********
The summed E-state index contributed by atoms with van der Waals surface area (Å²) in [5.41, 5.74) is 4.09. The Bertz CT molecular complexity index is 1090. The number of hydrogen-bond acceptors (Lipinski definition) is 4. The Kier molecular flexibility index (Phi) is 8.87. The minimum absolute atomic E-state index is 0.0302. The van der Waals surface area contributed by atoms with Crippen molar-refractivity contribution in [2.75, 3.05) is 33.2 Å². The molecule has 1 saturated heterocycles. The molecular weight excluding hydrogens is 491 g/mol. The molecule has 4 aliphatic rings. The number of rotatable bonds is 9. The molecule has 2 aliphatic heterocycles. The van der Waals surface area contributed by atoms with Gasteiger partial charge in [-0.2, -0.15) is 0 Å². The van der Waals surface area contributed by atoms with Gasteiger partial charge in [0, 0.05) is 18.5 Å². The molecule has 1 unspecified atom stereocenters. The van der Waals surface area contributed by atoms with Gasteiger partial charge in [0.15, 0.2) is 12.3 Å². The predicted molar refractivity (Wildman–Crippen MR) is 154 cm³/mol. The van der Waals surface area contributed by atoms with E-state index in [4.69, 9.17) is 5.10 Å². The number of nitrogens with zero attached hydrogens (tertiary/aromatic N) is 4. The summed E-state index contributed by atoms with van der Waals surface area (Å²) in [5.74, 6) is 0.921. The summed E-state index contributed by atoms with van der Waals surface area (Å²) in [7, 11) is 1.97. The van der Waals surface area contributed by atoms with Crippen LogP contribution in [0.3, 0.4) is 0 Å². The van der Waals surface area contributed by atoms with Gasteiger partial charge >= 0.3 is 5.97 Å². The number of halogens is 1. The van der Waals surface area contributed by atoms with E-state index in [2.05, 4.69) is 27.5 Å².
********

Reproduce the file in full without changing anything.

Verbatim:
The summed E-state index contributed by atoms with van der Waals surface area (Å²) in [5.41, 5.74) is 4.09. The Bertz CT molecular complexity index is 1090. The number of hydrogen-bond acceptors (Lipinski definition) is 4. The Kier molecular flexibility index (Phi) is 8.87. The minimum absolute atomic E-state index is 0.0302. The van der Waals surface area contributed by atoms with Crippen molar-refractivity contribution in [2.75, 3.05) is 33.2 Å². The molecule has 1 saturated heterocycles. The molecular weight excluding hydrogens is 491 g/mol. The molecule has 4 aliphatic rings. The number of rotatable bonds is 9. The molecule has 2 aliphatic heterocycles. The van der Waals surface area contributed by atoms with Gasteiger partial charge in [-0.2, -0.15) is 0 Å². The van der Waals surface area contributed by atoms with Gasteiger partial charge in [0, 0.05) is 18.5 Å². The molecule has 1 unspecified atom stereocenters. The van der Waals surface area contributed by atoms with Gasteiger partial charge in [0.15, 0.2) is 12.3 Å². The predicted molar refractivity (Wildman–Crippen MR) is 154 cm³/mol. The van der Waals surface area contributed by atoms with E-state index in [4.69, 9.17) is 5.10 Å². The number of nitrogens with zero attached hydrogens (tertiary/aromatic N) is 4. The summed E-state index contributed by atoms with van der Waals surface area (Å²) in [5.74, 6) is 0.921. The summed E-state index contributed by atoms with van der Waals surface area (Å²) in [7, 11) is 1.97. The van der Waals surface area contributed by atoms with Crippen LogP contribution in [0.3, 0.4) is 0 Å². The van der Waals surface area contributed by atoms with Gasteiger partial charge >= 0.3 is 5.97 Å². The number of halogens is 1. The van der Waals surface area contributed by atoms with E-state index in [2.05, 4.69) is 27.5 Å².